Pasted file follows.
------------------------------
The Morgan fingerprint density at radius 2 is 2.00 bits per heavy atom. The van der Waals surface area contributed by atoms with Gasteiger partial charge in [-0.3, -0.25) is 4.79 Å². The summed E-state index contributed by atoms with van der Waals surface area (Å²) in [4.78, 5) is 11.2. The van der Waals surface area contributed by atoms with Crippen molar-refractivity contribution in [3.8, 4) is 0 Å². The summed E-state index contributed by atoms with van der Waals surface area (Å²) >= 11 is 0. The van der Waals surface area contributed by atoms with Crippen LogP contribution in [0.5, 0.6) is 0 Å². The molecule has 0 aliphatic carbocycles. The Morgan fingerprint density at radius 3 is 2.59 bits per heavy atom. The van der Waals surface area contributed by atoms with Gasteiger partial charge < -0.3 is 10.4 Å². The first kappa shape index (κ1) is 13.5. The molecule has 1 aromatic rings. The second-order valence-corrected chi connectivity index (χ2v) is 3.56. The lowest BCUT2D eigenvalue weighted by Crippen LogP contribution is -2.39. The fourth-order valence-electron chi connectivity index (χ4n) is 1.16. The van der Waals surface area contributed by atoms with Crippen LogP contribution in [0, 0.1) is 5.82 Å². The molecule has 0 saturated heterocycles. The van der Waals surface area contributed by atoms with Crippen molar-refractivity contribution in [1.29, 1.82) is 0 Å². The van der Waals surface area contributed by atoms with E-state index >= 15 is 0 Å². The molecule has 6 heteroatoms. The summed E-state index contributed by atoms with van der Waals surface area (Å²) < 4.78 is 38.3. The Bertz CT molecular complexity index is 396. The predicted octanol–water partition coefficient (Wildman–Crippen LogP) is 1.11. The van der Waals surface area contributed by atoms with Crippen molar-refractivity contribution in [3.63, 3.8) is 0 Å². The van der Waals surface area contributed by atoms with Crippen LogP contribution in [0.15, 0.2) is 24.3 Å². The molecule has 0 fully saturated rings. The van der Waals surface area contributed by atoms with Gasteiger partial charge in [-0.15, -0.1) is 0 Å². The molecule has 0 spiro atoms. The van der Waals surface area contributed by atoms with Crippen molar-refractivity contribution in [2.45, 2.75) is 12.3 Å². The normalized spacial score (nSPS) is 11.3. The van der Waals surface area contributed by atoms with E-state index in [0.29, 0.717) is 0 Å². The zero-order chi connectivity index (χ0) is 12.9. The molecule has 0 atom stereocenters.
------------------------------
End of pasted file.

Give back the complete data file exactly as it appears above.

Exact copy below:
The Morgan fingerprint density at radius 2 is 2.00 bits per heavy atom. The van der Waals surface area contributed by atoms with Gasteiger partial charge in [-0.3, -0.25) is 4.79 Å². The summed E-state index contributed by atoms with van der Waals surface area (Å²) in [4.78, 5) is 11.2. The van der Waals surface area contributed by atoms with Crippen molar-refractivity contribution in [3.8, 4) is 0 Å². The summed E-state index contributed by atoms with van der Waals surface area (Å²) >= 11 is 0. The van der Waals surface area contributed by atoms with Crippen LogP contribution in [0.5, 0.6) is 0 Å². The molecule has 0 aliphatic carbocycles. The Morgan fingerprint density at radius 3 is 2.59 bits per heavy atom. The van der Waals surface area contributed by atoms with Gasteiger partial charge < -0.3 is 10.4 Å². The first kappa shape index (κ1) is 13.5. The molecule has 1 aromatic rings. The second-order valence-corrected chi connectivity index (χ2v) is 3.56. The lowest BCUT2D eigenvalue weighted by Crippen LogP contribution is -2.39. The fourth-order valence-electron chi connectivity index (χ4n) is 1.16. The van der Waals surface area contributed by atoms with Crippen LogP contribution in [0, 0.1) is 5.82 Å². The molecule has 0 saturated heterocycles. The van der Waals surface area contributed by atoms with Crippen molar-refractivity contribution in [1.29, 1.82) is 0 Å². The van der Waals surface area contributed by atoms with E-state index >= 15 is 0 Å². The molecule has 6 heteroatoms. The summed E-state index contributed by atoms with van der Waals surface area (Å²) < 4.78 is 38.3. The Bertz CT molecular complexity index is 396. The predicted octanol–water partition coefficient (Wildman–Crippen LogP) is 1.11. The van der Waals surface area contributed by atoms with Crippen molar-refractivity contribution in [3.63, 3.8) is 0 Å². The van der Waals surface area contributed by atoms with Crippen LogP contribution in [0.15, 0.2) is 24.3 Å². The molecule has 0 fully saturated rings. The van der Waals surface area contributed by atoms with Gasteiger partial charge in [-0.15, -0.1) is 0 Å². The molecule has 0 spiro atoms. The van der Waals surface area contributed by atoms with Crippen molar-refractivity contribution in [2.45, 2.75) is 12.3 Å². The normalized spacial score (nSPS) is 11.3. The van der Waals surface area contributed by atoms with E-state index in [0.29, 0.717) is 0 Å². The zero-order chi connectivity index (χ0) is 12.9. The molecule has 0 atom stereocenters.